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Saturday, February 27, 2016

TPMT; Bangsamoro Basic Law failure may fuel extremism

THE failure of Congress to pass the proposed Bangsamoro Basic Law (BBL) could attract youth to extremism, an international group monitoring the peace process said.

The Third Party Monitoring Team (TPMT), a body jointly created and tasked by the government and the Moro Islamic Liberation Front (MILF) to monitor the implementation of the Comprehensive Agreement on the Bangsamoro (CAB), issued Friday its third annual Public Report highlighting “the need to sustain public confidence in the peace process during the governmental transition.”

In a statement, TPMT Chairman Alistair MacDonald admitted difficulty for the peace process after the failure of Congress to pass the BBL because of the killing of 44 policemen in Mamasapano, Maguindanao, on January 25.

“The past year has been a difficult one, with the tragic events at Mamasapano casting a dark shadow over the peace process throughout the year, and with Congress being unable to complete its deliberations on the BBL,” MacDonald said.

Congress has adjourned for the national campaign on February 3 without enacting the BBL. It will resume session on May 23 up to June 10, largely for the canvass of votes and proclamation of winners in the presidential and vice-presidential races, leaving little leeway for legislative action on the proposed measure.

“The failure of this Congress to complete its deliberations on the BBL has meant that confidence in the peace process among the wider Moro community has taken a knock,” said MacDonald, who used to be European Union (EU) ambassador to the Philippines.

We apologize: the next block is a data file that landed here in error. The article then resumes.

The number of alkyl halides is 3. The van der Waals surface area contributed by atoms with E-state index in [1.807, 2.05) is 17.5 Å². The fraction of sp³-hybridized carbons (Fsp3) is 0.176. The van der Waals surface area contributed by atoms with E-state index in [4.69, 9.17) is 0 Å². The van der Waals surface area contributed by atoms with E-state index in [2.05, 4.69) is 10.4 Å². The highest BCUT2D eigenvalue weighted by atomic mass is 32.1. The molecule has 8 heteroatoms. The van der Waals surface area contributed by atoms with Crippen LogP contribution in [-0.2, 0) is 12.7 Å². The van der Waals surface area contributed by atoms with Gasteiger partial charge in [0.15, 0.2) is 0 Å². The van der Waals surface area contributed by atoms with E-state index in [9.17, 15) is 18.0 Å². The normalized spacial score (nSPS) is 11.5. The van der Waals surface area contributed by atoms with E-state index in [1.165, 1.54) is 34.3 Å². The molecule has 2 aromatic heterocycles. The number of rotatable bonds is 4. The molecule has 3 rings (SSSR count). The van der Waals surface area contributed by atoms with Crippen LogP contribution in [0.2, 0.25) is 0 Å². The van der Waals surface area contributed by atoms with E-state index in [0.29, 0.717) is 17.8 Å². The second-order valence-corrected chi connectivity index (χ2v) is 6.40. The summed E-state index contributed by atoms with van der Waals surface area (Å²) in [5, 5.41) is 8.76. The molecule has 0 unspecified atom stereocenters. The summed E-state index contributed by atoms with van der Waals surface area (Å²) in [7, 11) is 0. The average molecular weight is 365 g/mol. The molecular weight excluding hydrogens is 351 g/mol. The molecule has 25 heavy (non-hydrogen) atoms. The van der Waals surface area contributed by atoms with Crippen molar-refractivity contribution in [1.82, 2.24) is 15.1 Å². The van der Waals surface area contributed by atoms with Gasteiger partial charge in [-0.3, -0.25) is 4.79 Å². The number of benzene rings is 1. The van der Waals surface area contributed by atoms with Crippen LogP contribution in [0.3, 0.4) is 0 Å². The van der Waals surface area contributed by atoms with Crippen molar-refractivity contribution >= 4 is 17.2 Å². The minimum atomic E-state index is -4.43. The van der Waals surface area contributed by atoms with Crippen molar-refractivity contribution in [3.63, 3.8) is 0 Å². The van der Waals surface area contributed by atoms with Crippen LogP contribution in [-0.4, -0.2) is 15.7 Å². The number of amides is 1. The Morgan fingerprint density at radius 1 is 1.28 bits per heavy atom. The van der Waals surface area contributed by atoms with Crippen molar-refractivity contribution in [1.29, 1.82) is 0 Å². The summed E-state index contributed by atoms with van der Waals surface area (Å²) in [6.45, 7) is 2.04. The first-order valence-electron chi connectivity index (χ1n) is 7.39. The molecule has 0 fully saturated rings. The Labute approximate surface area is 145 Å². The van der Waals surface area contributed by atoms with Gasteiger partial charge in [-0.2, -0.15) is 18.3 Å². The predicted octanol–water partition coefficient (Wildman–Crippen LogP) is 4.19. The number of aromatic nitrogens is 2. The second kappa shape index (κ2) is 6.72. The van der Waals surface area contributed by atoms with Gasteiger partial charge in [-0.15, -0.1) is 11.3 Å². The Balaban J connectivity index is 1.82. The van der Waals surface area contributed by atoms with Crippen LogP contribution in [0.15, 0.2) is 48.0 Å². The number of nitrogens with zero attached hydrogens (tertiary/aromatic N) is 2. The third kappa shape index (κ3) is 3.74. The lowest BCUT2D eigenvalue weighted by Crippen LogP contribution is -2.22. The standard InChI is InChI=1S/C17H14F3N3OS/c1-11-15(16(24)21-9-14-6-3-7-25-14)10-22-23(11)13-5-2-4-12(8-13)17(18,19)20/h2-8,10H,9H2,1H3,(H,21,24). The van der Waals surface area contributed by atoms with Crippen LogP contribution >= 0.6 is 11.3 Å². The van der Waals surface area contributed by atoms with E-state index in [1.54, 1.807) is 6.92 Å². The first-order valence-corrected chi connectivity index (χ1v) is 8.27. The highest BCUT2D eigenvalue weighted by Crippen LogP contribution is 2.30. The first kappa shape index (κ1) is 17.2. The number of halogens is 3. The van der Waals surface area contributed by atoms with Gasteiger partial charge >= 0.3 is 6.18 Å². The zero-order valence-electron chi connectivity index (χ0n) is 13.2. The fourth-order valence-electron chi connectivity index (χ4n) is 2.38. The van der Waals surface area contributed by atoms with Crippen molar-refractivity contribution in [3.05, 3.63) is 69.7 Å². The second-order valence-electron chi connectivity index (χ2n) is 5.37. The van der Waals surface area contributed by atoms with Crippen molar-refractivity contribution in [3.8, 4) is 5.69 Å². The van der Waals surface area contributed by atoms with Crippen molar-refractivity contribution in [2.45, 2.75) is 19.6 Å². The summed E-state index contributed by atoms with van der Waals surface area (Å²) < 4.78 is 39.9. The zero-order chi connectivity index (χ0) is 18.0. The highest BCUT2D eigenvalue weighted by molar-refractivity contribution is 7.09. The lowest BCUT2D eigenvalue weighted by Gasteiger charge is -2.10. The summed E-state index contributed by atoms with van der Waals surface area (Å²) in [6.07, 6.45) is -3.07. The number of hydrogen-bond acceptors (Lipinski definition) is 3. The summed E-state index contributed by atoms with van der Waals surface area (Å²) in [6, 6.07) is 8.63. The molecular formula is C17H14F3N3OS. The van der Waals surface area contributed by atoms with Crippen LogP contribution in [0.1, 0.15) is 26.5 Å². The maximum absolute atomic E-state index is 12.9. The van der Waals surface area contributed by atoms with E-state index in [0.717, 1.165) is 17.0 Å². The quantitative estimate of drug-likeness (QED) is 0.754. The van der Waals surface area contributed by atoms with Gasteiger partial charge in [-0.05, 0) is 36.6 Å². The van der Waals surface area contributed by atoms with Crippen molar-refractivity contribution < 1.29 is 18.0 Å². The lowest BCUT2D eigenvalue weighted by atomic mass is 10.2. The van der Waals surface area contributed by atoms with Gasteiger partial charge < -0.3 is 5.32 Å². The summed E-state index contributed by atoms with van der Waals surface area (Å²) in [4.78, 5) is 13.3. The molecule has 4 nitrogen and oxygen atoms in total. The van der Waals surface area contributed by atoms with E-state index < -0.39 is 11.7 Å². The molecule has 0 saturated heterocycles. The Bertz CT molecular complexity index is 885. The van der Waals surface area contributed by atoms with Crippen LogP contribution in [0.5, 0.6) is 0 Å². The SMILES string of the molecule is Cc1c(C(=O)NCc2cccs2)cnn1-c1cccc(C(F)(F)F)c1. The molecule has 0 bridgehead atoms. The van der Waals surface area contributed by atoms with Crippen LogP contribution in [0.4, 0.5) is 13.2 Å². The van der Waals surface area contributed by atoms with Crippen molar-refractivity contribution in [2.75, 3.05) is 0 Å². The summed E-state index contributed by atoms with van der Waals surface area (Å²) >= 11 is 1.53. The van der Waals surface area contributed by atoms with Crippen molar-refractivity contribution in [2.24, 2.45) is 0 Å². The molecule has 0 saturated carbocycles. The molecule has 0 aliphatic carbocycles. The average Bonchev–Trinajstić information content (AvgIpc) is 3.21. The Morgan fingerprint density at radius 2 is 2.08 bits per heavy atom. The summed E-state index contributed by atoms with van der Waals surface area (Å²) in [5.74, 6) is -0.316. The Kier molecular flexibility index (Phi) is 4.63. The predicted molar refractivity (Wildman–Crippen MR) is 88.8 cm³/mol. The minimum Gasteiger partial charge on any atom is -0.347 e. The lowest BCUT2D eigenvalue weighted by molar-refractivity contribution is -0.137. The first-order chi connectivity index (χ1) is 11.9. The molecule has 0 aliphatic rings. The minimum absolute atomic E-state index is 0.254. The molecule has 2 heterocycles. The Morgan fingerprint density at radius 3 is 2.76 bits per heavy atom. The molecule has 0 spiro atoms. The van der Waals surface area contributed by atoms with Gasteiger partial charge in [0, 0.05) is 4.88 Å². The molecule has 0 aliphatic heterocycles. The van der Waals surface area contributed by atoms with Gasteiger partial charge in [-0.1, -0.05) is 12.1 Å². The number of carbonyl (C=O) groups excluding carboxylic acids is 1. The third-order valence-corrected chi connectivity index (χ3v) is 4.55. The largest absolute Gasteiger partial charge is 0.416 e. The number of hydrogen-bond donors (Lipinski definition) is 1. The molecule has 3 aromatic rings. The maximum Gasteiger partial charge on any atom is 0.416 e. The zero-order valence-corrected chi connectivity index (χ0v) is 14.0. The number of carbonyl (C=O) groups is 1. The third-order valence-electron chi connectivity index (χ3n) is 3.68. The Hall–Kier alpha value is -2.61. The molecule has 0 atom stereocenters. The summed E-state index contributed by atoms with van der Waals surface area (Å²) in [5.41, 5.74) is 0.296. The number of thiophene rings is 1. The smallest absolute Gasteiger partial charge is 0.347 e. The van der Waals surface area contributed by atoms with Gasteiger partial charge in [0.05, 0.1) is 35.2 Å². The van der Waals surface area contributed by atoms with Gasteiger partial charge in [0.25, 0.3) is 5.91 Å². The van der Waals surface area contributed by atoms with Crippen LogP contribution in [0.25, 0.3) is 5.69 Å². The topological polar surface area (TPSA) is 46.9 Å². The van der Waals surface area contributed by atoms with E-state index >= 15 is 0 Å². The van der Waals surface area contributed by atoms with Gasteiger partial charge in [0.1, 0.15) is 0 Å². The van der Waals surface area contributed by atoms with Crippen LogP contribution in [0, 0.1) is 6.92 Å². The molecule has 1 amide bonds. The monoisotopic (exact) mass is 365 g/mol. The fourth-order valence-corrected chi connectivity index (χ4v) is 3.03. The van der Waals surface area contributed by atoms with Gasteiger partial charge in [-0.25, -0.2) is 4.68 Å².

He added, “This setback, with its attendant frustration, could increase the risk that some young people may become more attracted to violent extremism…”

MacDonald stressed the need to sustain public confidence in the peace process, noting that successful conclusion to the peace process is “the most effective vaccination” against the risk of violent extremism.

“Transitional justice and reconciliation is an important part of the CAB,” he said. “The anger and hatred borne of the Mamasapano incident played into the deep-rooted prejudices among the peoples of the Philippines. It is therefore imperative that this be carried forward as a national effort.”

MacDonald said the Framework Agreement on the Bangsamoro and the Comprehensive Agreement on the Bangsamoro will remain as the cornerstone of peace.

“Looking forward, it will be essential to build a path forward… so that the next administration can hit the ground running, to work to sustain public confidence in the process during this period of uncertainty, and to reaffirm the commitment of all stakeholders to winning the prize of peace,” he said.

Meanwhile, government chief negotiator Miriam Coronel-Ferrer thanked the TPMT for its invaluable role ‘in ensuring that both the government and the MILF adhere to the signed documents.”

She said, “The TPMT’s third annual report and the recommendations therein will be taken with utmost consideration in line with our shared desire to sustain and nurture the Bangsamoro peace process and finish in due time the implementation of the CAB which includes the passage and ratification of a CAB-based Bangsamoro Basic Law.”

Established in 2013, the TPMT has the mandate to monitor, review, and assess the implementation of all signed agreements between the government and the MILF.

By Catherine S Valente

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